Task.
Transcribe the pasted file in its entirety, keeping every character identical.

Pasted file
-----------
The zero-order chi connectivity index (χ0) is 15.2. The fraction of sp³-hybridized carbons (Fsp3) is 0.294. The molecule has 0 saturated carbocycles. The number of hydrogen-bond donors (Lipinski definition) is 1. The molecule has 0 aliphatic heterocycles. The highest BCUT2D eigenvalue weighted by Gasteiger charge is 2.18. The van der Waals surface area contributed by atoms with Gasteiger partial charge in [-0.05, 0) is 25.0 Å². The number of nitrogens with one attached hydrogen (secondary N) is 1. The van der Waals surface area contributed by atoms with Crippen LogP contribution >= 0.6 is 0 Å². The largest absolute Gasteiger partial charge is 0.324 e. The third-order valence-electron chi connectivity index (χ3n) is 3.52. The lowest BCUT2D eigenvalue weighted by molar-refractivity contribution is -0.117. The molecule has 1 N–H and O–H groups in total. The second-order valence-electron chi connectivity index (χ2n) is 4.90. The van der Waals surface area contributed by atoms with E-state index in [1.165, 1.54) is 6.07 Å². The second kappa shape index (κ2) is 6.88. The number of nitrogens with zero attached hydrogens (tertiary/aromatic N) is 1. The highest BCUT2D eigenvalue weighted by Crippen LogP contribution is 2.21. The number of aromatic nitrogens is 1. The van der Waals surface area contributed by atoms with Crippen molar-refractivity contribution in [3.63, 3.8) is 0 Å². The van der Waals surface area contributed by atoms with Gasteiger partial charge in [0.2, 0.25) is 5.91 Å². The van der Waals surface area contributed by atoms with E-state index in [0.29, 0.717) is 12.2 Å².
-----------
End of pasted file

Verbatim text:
The zero-order chi connectivity index (χ0) is 15.2. The fraction of sp³-hybridized carbons (Fsp3) is 0.294. The molecule has 0 saturated carbocycles. The number of hydrogen-bond donors (Lipinski definition) is 1. The molecule has 0 aliphatic heterocycles. The highest BCUT2D eigenvalue weighted by Gasteiger charge is 2.18. The van der Waals surface area contributed by atoms with Gasteiger partial charge in [-0.05, 0) is 25.0 Å². The number of nitrogens with one attached hydrogen (secondary N) is 1. The van der Waals surface area contributed by atoms with Crippen LogP contribution >= 0.6 is 0 Å². The largest absolute Gasteiger partial charge is 0.324 e. The third-order valence-electron chi connectivity index (χ3n) is 3.52. The lowest BCUT2D eigenvalue weighted by molar-refractivity contribution is -0.117. The molecule has 1 N–H and O–H groups in total. The second-order valence-electron chi connectivity index (χ2n) is 4.90. The van der Waals surface area contributed by atoms with E-state index in [1.165, 1.54) is 6.07 Å². The second kappa shape index (κ2) is 6.88. The number of nitrogens with zero attached hydrogens (tertiary/aromatic N) is 1. The highest BCUT2D eigenvalue weighted by Crippen LogP contribution is 2.21. The number of aromatic nitrogens is 1. The van der Waals surface area contributed by atoms with Crippen molar-refractivity contribution in [3.63, 3.8) is 0 Å². The van der Waals surface area contributed by atoms with Gasteiger partial charge in [0.2, 0.25) is 5.91 Å². The van der Waals surface area contributed by atoms with E-state index in [0.29, 0.717) is 12.2 Å².